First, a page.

Sunday, April 21 at 6 p.m. & April 22 at 11 p.m. on KLRU Q

American Experience: The Swamp
The Swamp tells the dramatic story of humanity’s attempts to conquer the Florida Everglades, one of nature’s most mysterious and unique ecosystems. Home to a profusion of plants and animals found nowhere else on the continent, the Everglades was an immense watershed covering the southern half of the Florida peninsula. In the 19th century, however, most Americans believed swamps were filled with diseases and noxious reptiles and saw them as obstacles to the nation’s progress. The idea of draining the Everglades became the goal of many entrepreneurs, politicians and salesmen who saw great potential in turning the massive wetland into a profitable enterprise. Altering the landscape of the Everglades unleashed a torrent of unintended consequences, from catastrophic floods to brutal droughts. Told through the lives of a handful of colorful and resolute characters, The Swamp explores the repeated efforts to transform what was seen as a vast and useless wasteland into an agricultural and urban paradise, ultimately leading to a passionate campaign to preserve America’s greatest wetland.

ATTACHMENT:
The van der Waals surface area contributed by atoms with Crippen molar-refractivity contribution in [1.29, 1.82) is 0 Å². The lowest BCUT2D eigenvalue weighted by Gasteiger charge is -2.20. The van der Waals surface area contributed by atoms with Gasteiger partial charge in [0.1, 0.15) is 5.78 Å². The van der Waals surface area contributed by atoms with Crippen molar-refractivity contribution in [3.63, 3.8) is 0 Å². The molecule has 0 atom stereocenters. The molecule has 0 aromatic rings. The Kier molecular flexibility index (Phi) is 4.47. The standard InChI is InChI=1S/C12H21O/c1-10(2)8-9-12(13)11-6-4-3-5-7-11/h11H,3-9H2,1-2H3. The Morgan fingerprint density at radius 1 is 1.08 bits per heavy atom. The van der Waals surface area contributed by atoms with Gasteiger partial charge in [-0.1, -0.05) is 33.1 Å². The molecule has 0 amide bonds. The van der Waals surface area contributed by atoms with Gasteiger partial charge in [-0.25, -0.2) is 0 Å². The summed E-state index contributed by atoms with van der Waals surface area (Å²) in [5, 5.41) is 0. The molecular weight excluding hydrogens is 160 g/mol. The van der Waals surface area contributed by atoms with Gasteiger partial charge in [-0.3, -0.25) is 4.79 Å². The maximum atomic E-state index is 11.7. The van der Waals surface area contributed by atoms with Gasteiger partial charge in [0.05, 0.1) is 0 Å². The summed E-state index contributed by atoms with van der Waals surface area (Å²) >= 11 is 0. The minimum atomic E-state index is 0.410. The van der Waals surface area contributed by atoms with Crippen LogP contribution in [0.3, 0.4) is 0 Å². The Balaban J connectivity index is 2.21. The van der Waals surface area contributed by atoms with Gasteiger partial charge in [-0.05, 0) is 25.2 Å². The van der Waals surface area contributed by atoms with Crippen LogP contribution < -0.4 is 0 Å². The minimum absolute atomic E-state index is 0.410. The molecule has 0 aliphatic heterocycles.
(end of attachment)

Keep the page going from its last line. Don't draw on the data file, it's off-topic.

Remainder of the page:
Sunday, April 21 at 7 p.m. on KLRU Q

American Experience: Rachel Carson
When Rachel Carson’s Silent Spring was published in 1962, the book became a phenomenon. A passionate and eloquent warning about the long-term dangers of pesticides, the book unleashed an extraordinary national debate and was greeted by vigorous attacks from the chemical industry. But it would also inspire President John F. Kennedy to launch the first-ever investigation into the public health effects of pesticides — an investigation that would eventually result in new laws governing the regulation of these deadly agents.
Monday, April 22 at 8 p.m. on KLRU Q

Water from the Wilderness: Hetch Hetchy